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Posts from February 2019

It was wonderful to attend the Hutton Hall wedding show this weekend 
This grade two listed building is set in 8 acres of land in Hutton Village. It's partially surrounded by a moat that leads to Hutton Village's 14th century church.  
Hutton Hall dates from the 1720s and is only the third house to have existed on the site. The first property was a moated saxon homestead which was part of a substantial estate valued at £6 in Domesday times - a princely sum at that time!  
If you missed me at this show I am showing my bridalwear and children's occasionwear collections at Orsett Hall this weekend comning (25th February 2019) from 11am and 3pm. Come and say 'Hello'. I'd love to tell you about the wonderful process of creating an individually designed made to measure wedding dress.  
Come and see my products at the Hutton Hall Wedding Show 
This beautiful building will play host to a wedding show on 17th February 2019 from 11am to 3pm and I am very proud to be showing my wonderful individually designed, made to measure bridalwear and adorable children's special occasion wear at the event.  
I would love to talk to you about what an individually designed dress could do for you. All Lychgate bridal gowns are one-off exclusive creations made in the finest silk. If you are looking for the wow factor a bespoke dress could be for you.  
Find out top tips on choosing your wedding dress  
Many brides are not at all sure of their figure type and what dress shape will have the wow factor on the big day. Lychgate are publishing a series of tutorials on Youtube to help brides choose the best dress for them. Watch the video clip to find out whether or not a ballgown will suit you 
Today was another voyage of adventure into the weird and wonderful world of the photography studio.  
We were shooting images of some beautiful flowergirl and first communion dresses which are about to go on sale.  
As I open the door to the studio I never know what I am going to see. This time, hanging just inside the door, were once again the bloodied T-shirts, well, I say bloodied but we're actually talking paint (you guessed, right?). Who knows why they're there, but this studio doubles as a film/TV/advertising and general media studio so it's fun speculating. 
There's more than enough eclectic furniture for an antique shop akin to Mr Gruber's shop in Paddington, with some gorgeous Chesterfield settees for waiting models, Mums and Grandmas. Interesting trunks and blanket boxes call to the curious but I've never been so bold as to to take a look. I suspect they may be troves of treasure....who knows.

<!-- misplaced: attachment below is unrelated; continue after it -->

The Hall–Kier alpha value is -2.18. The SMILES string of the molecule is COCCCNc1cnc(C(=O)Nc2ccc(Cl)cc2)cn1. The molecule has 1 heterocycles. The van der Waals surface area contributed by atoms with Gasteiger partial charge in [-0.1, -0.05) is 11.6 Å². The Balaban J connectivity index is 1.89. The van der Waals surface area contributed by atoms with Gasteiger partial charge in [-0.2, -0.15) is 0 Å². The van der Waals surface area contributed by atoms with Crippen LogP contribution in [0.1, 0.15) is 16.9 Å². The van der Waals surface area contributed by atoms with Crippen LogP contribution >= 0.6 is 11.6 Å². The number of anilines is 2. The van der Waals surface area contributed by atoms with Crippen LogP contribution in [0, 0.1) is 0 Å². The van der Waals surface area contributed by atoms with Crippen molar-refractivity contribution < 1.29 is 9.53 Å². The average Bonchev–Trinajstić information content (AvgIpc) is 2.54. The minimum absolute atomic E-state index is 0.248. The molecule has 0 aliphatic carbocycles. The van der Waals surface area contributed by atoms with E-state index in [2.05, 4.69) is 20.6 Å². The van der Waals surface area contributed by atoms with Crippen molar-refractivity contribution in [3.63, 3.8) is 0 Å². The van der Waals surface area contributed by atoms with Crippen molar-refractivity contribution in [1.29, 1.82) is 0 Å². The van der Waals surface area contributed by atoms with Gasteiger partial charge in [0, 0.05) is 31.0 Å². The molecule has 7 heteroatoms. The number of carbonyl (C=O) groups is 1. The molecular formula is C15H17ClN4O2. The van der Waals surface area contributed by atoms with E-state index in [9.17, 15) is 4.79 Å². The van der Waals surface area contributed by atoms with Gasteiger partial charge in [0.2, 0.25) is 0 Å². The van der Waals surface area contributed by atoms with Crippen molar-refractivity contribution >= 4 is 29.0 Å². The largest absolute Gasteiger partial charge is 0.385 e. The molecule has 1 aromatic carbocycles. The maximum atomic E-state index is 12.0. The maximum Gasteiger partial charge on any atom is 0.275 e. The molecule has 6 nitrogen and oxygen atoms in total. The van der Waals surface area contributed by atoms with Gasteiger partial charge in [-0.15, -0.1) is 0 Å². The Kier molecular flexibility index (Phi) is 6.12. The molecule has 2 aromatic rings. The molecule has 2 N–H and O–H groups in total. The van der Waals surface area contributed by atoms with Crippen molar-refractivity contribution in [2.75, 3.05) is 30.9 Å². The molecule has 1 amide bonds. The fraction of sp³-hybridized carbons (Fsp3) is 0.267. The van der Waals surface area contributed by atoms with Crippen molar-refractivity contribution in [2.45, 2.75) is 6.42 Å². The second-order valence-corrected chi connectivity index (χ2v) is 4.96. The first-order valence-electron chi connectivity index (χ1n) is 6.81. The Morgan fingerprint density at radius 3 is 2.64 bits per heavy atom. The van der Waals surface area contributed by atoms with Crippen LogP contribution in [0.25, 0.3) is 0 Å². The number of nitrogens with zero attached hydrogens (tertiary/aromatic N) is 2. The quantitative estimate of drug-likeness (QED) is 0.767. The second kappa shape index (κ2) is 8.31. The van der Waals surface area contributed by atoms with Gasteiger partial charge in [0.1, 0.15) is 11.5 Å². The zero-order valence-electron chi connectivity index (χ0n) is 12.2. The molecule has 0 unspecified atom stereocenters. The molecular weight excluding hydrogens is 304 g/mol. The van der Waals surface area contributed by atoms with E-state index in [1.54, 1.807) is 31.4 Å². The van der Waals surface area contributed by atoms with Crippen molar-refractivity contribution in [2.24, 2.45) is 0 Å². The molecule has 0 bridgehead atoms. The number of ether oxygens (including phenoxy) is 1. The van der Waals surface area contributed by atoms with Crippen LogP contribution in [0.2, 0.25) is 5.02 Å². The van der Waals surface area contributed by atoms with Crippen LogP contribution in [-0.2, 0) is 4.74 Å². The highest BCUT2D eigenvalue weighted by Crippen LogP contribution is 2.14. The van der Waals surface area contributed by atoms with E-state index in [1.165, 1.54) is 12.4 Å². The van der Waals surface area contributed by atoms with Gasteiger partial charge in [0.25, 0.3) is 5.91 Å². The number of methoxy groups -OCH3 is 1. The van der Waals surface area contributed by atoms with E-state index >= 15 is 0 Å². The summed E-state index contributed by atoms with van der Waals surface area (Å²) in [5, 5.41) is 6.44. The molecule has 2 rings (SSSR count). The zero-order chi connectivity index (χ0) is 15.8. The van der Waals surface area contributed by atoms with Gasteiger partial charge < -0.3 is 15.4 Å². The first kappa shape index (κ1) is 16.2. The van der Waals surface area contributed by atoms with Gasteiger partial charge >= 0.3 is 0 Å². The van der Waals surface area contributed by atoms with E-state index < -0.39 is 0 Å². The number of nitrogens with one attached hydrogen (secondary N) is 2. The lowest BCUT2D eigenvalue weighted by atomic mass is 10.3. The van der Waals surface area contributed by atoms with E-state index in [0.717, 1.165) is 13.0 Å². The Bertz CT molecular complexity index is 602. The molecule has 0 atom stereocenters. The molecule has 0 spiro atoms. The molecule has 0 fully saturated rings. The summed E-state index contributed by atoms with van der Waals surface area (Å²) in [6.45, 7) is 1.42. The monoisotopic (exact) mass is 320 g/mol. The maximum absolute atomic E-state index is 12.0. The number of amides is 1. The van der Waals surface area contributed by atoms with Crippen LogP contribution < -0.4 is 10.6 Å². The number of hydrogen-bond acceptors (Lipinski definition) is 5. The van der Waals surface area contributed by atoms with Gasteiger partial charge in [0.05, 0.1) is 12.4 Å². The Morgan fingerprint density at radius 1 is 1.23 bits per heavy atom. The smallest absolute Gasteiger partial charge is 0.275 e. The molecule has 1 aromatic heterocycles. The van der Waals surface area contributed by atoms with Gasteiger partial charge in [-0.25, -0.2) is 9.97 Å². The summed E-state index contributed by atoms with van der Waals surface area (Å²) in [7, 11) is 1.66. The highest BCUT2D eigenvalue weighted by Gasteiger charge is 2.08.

We had great fun filming with the little chap in the image as the studio has a cyclorama wall (impressed, you should be, but I confess I looked it up). This is an infinity curve at the base of the studio wall. Great fun for rolling a ball up and down. You can see our model watching the ball come towards him.  
Can't wait for our next visit! 
This, my friends, is the gorgeous 'Fleur' flowergirl dress waiting patiently on its hanger for Lychgate's photoshoot on Sunday. 
Fleur is made out of silk dupion, which is a plain weave crisp fabric. During weaving the warp carries a fine thread and the weft uneven thread. This produces a highly lustrous surface and slubbed effect. Slubbing occurs naturally to a greater or lesser effect and this is part of its charm.  
India is famous for its silk production and most dupion is made in Varanasi. Varanasi is known throughout India for its high quality silk production, mainly done within households.  
Many weavers belong to a weaving community known as 'Ansari' or 'helper' in Arabic. Weaving has been passed down the generations, with hand-weaving being done on room-sized looms.  
There is evidence of silk production in Varanasi as early as the 2nd and 3rd century, when Buddha is said to have sanctioned the use of silk shawls by monks.  
I have it on good authority that white is making a resurgence as a colour for wedding dresses in the UK 
This is as opposed to ivory, which comes in two shades, light and dark, and which has been more popular than white for some time.  
Personally, I love a bright white wedding dress. The dress in the image is from Lychgate's 'Aoife' range of flower-girl/first communion dresses, that I have been developing recently, but this organza/taffetta combination shows what a gorgeous colour white can be. 
A misconception is that white or its variant ivory has been THE colour for bridal gowns forever but this is not actually true. It became popular in the UK only in victorian times, after Queen Victoria wore a white lace dress at her wedding. Nevertheless records do show that Mary Queen of Scots wore a white gown in 1559 when she married her first husband, Francis Dauphin of France.  
It was at the end of the 19th century that the white wedding dress became the gown of choice for wealthy, upper class brides on both sides of the atlantic, but it was not widely adopted by the middle classes until after WWII 
Check out this row of beautiful first communion/flowergirl dresses awaiting finishing touches before going for photography.  
I have really enjoyed making these out of fabulous silk dupion and silk organza with sparkly crystal applique. Thank you James Hare Fabrics and Platinum Bridal Fabrics for supplying me with these gorgeous materials, such a pleasure to work with. 
These will be going on sale in February, so watch this space.  
I love the fact that the silk worm comes from the domestic silkmoth known as 'Bombyx Mori'. What a fabulous name! It's latin for 'Silk of the Mulberry Tree'. 
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